George Mason in the News

Posted: May 13, 2005 at 1:00 am, Last Updated: November 30, -0001 at 12:00 am

Following are highlights of national news coverage George Mason received during the past week.

Friday, May 6, Chronicle of Higher Education

Look for the Union Label

“The GESO [Graduate Employees and Students Organization] veterans’ view of the conflict at Yale is hardly unanimous. Colleen J. Shogan, an assistant professor of government and politics at George Mason University, earned her Ph.D. at Yale in 2002. She says that she found the union to be dishonest, self-important, and much too concerned with parochial campus concerns. ‘When GESO lost its straw poll in 2003,’ she says, ‘that was very heartening to me. It showed me that democracy works, and that reasonable people will listen to reasonable arguments.’”

Friday, May 6, Los Angeles Daily News

CNN’s New Boss Ready to Hunt Fox

“Former CNN Washington bureau chief Frank Sesno, now a professor at George Mason University, has come back to do some part-time work at CNN and is impressed with what he sees in Klein. ‘I think he has energized the place,’ Sesno said. ‘I think he has been very creative and smart and has a lot of new ideas. He believes that news and storytelling can work, can be compelling, and can attract an audience.’”

Saturday, May 7, the Harlingen Valley Morning Star (Texas)

Educators Share Success of Dual-language Program with Others

“‘With the 90/10 ratio model, students will, instead of trying to be caught up learning English, learn the same curriculum any other student is taught only in Spanish,’ Virginia P. Collier, a professor at George Mason University, said. ‘Teaching them in Spanish rather than making the curriculum easier at such an early age, like transitional language programs do, will slow the student learning down. By trying to teach a student English first, schools are actually creating the learning gap rather than trying to close it.’”

Saturday, May 7, NewScientist.com

Lost Asteroid Clue to Pioneer Puzzle

“But there might be a cheaper way to find an explanation. [PhD student] Gary Page of George Mason University in Fairfax, Virginia, and his colleagues have identified 15 asteroids that might also be subjected to the mysterious force. The asteroids’ orbits all stretch far into the outer solar system. This is crucial because the Pioneer anomaly only shows up beyond about twice the distance from the sun to Saturn. Of the 15 candidates, the best is 1995SN55. This 370-kilometre-wide space rock has spent the past 54 years in the anomaly zone, so it should have experienced the largest perturbation. And tantalizingly, it is not where predictions say it should be. ‘It could be lost because of the Pioneer effect,’ says Page. ‘Asteroids are just big and dumb and go where gravity tells them.’”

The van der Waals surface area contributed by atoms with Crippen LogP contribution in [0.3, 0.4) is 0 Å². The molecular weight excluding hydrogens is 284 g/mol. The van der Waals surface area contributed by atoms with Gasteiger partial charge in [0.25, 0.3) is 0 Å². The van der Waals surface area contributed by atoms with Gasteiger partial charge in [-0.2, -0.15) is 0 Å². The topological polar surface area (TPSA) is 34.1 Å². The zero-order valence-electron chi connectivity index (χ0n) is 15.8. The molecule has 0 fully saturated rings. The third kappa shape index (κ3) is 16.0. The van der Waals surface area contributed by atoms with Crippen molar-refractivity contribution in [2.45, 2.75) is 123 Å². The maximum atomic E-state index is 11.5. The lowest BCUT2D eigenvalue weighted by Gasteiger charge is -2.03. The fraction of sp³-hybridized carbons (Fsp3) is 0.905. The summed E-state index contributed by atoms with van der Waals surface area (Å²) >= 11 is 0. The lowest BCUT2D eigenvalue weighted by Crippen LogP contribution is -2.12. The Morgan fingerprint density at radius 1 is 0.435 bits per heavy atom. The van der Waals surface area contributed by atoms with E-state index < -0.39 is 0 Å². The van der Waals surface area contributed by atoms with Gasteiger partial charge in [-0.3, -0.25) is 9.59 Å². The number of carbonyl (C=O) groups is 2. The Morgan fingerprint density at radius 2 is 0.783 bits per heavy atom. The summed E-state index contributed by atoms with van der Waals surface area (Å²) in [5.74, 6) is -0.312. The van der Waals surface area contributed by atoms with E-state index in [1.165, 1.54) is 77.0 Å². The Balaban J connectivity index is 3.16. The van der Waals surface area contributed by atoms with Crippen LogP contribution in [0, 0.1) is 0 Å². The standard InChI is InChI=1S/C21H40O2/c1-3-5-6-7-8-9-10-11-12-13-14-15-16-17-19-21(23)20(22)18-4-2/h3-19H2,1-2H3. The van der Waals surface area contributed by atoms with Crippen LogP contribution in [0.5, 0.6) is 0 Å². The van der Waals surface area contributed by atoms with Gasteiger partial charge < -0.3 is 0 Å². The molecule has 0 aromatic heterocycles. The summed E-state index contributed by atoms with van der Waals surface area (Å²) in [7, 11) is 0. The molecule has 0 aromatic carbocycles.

Wednesday, May 11, Washington Times

Battling Noise

“Sound is a wave in the air that displaces air molecules and travels as the air is compressed and expanded, says Eugenie Mielczarek, emeritus professor of physics at George Mason University in Fairfax. ‘If there was no air, we wouldn’t hear sound,’ says Ms. Mielczarek, who holds a doctorate in physics.”

Wednesday, May 11, Washington Post

FBI Office Will Move to Prince William

“Occupants of the park include several small defense contractors, nonprofit group American Type Culture Collection, which collects microorganisms for scientists, and George Mason University. George Mason officials plan to break ground on a $40 million bioterrorism lab by next year. FBI officials are considering an internship program for students at George Mason, which offers an administration of justice program, [Joseph Persichini Jr., the special agent in charge of the FBI’s Washington field office] said.”

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